When it comes to Jews, President Trump presents a puzzle.
His daughter Ivanka converted to Judaism to marry his Jewish son-in-law. He has Jewish grandchildren. He loudly proclaims his support for Israel and has long employed Jews in prominent positions in his businesses.
But Trump also seems to say a lot of anti-Semitic things. This week, for example, the president declared that Jews who vote for the Democratic Party are “disloyal” to Israel, invoking an age-old anti-Semitic slur against the vast majority of American Jews. Trump has regularly implied that American Jews are more loyal to Israel than to the United States and that they are essentially foreign guests in this country: At the White House Hanukkah party in December, he told the assembled American Jews that Israel was “your country.” At the Republican Jewish Coalition’s annual gathering in April, he referred to Israeli Prime Minister Benjamin Netanyahu as “your prime minister.”
That penchant for anti-Semitic utterances goes back to well before his presidency. He has repeatedly suggested that Jews are greedy or money-grubbing and use their wealth to control politics. In a 1991 book, the former president of the Trump Plaza Hotel & Casino wrote that Trump had told him: “Black guys counting my money! I hate it. The only kind of people I want counting my money are short guys that wear yarmulkes every day.” During the 2016 presidential campaign, Trump praised RJC members as great “negotiators” and openly declared that Jewish donors wanted a candidate they could buy: “You’re not going to support me because I don’t want your money,” he said. “That’s okay, you want to control your own politician.” Yet because he was speaking to rooms full of friends, he probably didn’t mean these words disparagingly.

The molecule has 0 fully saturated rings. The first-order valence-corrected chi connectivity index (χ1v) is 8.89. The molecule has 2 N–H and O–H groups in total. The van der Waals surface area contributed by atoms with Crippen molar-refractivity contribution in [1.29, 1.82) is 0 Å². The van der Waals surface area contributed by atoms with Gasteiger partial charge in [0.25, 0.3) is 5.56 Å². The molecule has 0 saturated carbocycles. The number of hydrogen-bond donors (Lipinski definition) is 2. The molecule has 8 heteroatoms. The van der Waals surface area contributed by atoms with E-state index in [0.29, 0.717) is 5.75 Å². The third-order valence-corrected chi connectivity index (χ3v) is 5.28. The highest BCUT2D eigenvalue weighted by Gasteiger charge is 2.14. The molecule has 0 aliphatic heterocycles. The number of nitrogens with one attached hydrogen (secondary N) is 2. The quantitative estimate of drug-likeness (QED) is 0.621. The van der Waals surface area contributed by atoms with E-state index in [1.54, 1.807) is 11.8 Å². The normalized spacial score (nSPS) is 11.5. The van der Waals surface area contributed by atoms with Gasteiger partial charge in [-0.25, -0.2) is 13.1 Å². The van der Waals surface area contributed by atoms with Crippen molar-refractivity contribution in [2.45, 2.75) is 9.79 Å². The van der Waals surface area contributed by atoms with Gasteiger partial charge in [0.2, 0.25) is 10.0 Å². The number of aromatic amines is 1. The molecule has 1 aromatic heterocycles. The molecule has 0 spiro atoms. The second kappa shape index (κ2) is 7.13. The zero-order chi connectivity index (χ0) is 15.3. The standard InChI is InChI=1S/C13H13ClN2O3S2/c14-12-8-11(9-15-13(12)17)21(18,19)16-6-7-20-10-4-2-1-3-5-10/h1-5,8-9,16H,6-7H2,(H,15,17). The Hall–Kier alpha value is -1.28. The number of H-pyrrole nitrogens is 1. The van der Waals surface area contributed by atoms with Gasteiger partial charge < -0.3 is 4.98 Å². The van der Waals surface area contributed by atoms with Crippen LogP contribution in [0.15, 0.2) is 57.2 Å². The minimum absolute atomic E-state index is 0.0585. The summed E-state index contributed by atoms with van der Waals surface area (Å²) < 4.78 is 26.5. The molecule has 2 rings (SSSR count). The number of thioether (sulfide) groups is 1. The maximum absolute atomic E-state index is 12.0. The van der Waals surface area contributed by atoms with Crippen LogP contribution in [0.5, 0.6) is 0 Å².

So is Trump a philo-Semite or an anti-Semite? The answer is both. The principle that explains his seemingly contradictory outlook toward Jews is simple: Trump believes all the anti-Semitic stereotypes about Jews. But he sees those traits as admirable.
To Trump, the belief that Jews are foreign interlopers who use their wealth to serve their own clannish interests is not a negative — as it is for traditional anti-Semites — but rather a positive. He wants Jews to be his attorneys and manage his money, so that he, too, can be rich. He wants them in his political corner, so that he, too, can be powerful. He wants to buy politicians, just like he thinks they do. As a man who has always stood solely for his own naked self-interest, Trump does not see the anti-Semitic conception of the self-interested Jew as a complaint, but rather a compliment. He prioritizes his needs ahead of the national interest, and so he sees the idea that Jews might do the same with themselves or with Israel as entirely natural. He is the human embodiment of the Onion article “Affable anti-Semite Thinks The Jews Are Doing Super Job With The Media.”
This understanding also helps explain the most confusing aspect of Trump’s most recent anti-Semitic outburst. The president claimed that Democratic Jews are “disloyal” to Israel. But this is an inversion of the traditional dual loyalty trope, which charges that Jews are more loyal to their fellow Jews or Israel than to their home countries. Trump, by contrast, was arguing that Democratic Jews were insufficiently devoted to other Jews or to Israel — that they were not strong enough dual loyalists. In other words, he criticized American Jews for not conforming to the anti-Semitic stereotype.